BOSTON -- All season, the most unlikely major star for the Boston Red Sox was Shane Victorino, the free agent outfielder who was every team's alternative choice last winter.
Because Boston had lost 93 games and didn't expect to contend for a pennant this year, Victorino was considered good enough for a season of modest expectations.
Instead, Victorino excelled in all three outfield positions, got on base constantly and symbolized the slew of Red Sox who produced more than anticipated -- in victories, in facial hair and in almost too much joy in Fenway Park.
The veteran Victorino, one of many Red Sox trying to revive careers, redefine themselves or blossom, actually abandoned the switch-hitting style that helped define his whole Flyin' Hawaiian career. A groin injury curtailed his hitting left-handed for much of the second half of the season.
On Saturday night in Fenway Park, Victorino batted right-handed against right-hander Jose Veras of the Detroit Tigers. No one in this town will forget that right-handed swing, his finger-pointing prance toward first base or the chest pounding of his fist as he watched a hit for history clear the Green Monster.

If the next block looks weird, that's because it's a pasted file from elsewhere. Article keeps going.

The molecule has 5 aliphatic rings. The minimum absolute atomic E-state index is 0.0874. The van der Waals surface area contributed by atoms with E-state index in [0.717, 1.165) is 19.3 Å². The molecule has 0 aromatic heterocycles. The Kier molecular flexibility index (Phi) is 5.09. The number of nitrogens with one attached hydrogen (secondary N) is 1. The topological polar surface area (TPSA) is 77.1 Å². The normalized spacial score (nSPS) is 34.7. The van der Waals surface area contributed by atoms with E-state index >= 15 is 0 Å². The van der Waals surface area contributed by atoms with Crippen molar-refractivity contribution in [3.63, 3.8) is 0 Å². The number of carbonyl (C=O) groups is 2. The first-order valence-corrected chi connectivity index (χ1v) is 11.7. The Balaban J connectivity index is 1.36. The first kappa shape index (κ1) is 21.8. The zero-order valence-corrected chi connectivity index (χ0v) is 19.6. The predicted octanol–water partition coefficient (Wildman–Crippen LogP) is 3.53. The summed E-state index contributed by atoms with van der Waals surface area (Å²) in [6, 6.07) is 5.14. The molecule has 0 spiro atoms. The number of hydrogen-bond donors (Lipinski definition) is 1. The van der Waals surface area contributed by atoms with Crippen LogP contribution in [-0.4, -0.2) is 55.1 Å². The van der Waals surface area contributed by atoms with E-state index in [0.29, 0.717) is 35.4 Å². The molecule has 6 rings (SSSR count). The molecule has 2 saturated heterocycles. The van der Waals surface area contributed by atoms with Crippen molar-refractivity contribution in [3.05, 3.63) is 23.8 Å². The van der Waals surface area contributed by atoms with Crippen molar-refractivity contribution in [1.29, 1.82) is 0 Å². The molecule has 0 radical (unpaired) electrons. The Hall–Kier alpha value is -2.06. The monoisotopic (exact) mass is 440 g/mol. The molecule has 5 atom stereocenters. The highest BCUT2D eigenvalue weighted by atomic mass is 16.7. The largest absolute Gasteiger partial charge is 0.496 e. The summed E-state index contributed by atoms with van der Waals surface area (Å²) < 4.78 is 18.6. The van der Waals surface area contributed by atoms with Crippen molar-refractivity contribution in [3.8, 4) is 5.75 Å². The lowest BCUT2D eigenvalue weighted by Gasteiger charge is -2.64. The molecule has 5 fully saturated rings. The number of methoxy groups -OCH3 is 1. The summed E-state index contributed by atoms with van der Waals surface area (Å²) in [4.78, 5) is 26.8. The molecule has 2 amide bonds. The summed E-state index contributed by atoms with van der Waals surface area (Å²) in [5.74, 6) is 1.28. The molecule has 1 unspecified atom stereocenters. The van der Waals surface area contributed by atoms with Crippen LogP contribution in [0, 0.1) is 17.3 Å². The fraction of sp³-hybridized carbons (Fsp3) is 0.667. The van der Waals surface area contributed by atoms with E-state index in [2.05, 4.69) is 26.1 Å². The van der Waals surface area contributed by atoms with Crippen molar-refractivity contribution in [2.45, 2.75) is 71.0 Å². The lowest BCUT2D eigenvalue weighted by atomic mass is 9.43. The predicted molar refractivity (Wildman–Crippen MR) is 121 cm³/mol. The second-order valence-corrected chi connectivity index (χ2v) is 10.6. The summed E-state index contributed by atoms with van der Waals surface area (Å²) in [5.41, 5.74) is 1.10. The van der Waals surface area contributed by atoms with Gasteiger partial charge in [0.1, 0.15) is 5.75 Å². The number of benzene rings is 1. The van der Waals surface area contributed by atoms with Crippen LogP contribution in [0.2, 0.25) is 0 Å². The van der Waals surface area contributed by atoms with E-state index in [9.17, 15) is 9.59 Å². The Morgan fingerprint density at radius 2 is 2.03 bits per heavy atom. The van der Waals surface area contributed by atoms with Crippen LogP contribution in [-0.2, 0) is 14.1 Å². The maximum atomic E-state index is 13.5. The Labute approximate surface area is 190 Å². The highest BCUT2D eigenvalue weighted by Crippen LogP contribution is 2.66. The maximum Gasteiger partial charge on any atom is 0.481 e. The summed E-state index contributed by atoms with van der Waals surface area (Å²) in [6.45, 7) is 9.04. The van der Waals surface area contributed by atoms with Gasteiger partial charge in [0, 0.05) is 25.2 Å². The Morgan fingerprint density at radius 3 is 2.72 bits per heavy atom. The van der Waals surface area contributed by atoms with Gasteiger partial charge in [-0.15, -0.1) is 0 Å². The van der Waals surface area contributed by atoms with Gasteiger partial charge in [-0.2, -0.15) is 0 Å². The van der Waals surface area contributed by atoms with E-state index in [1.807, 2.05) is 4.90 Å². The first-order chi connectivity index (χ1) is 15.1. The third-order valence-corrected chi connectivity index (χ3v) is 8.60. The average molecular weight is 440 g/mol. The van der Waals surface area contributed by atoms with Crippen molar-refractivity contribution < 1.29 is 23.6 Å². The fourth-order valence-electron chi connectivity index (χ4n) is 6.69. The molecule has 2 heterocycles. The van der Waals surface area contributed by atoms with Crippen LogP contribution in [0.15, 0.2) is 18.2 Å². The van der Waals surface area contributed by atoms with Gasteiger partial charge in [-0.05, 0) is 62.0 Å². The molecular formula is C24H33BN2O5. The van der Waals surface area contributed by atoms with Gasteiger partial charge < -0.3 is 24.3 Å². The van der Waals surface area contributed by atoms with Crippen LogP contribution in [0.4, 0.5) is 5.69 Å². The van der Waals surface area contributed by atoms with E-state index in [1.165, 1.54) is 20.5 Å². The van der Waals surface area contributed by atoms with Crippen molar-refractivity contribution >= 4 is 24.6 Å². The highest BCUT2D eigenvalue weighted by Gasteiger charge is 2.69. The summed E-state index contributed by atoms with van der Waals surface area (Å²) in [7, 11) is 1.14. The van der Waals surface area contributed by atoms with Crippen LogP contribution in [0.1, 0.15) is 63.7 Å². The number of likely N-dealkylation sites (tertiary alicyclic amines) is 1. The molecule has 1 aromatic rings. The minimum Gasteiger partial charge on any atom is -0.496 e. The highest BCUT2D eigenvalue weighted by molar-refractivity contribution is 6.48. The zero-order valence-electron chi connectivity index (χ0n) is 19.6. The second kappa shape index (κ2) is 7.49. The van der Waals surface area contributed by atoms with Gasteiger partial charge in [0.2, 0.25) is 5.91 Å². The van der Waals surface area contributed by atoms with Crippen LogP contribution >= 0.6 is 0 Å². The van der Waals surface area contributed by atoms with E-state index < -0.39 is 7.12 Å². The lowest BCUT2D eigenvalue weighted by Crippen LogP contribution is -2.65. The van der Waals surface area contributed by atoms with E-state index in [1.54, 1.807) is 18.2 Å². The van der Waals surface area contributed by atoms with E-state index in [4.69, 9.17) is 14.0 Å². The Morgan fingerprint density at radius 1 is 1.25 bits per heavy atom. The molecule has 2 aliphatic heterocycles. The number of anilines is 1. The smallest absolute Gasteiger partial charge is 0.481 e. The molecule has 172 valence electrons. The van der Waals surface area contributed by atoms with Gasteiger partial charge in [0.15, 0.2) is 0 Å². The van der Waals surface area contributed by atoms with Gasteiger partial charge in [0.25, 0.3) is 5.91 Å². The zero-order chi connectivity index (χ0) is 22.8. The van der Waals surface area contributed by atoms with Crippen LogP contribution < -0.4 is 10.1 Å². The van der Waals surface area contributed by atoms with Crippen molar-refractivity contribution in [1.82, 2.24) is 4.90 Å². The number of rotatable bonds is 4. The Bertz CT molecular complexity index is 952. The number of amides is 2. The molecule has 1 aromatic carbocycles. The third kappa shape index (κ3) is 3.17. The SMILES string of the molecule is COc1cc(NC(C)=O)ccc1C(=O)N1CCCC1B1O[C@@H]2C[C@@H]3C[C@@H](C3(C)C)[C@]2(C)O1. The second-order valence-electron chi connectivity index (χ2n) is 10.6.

As the delightful perversity of great unexpected seasons seemed to ordain, Victorino was the Red Sox whose seventh-inning grand slam home run won Game 6 of the American League Championship Series, 5-2. Thus were the Red Sox delivered unto a World Series that they barely planned.
In the kind of merciless twist that pressure games apply, Victorino's high fly on a big Veras curveball was preceded by an error by Tiger shortstop Jose Iglesias, who began the year in Boston. Iglesias had a torrid spring to help Boston to a fast start, then slumped and was traded. Boston got the best of him and, on a grounder up the middle by Jacoby Ellsbury, an unlikely inning-ending double play but, still a possibility, the Tigers got the worst.
Perhaps the most beloved saga in baseball is the mocked losing team that makes trades, gets a new manager, finds a hot rookie, inks a free agent, gives itself a nickname, finds a castoff vet, milks unlikely career years, calls itself "Idiots," surpasses expectations in spring, refuses to collapse in summer, reaches autumn brimming with confidence and ends up in the World Series.
You'd think this kind of crazy confluence of improbabilities would be rare, something for B-list sports movies, an experience that most towns have never enjoyed. But you'd be wrong. The joyride on which the hairy Red Sox, the bearded Bostonians have taken their shocked fans this season is a wonderful and repetitive recurring trait of the game. Since 1987, 30 percent of all pennant winners were losers the previous season.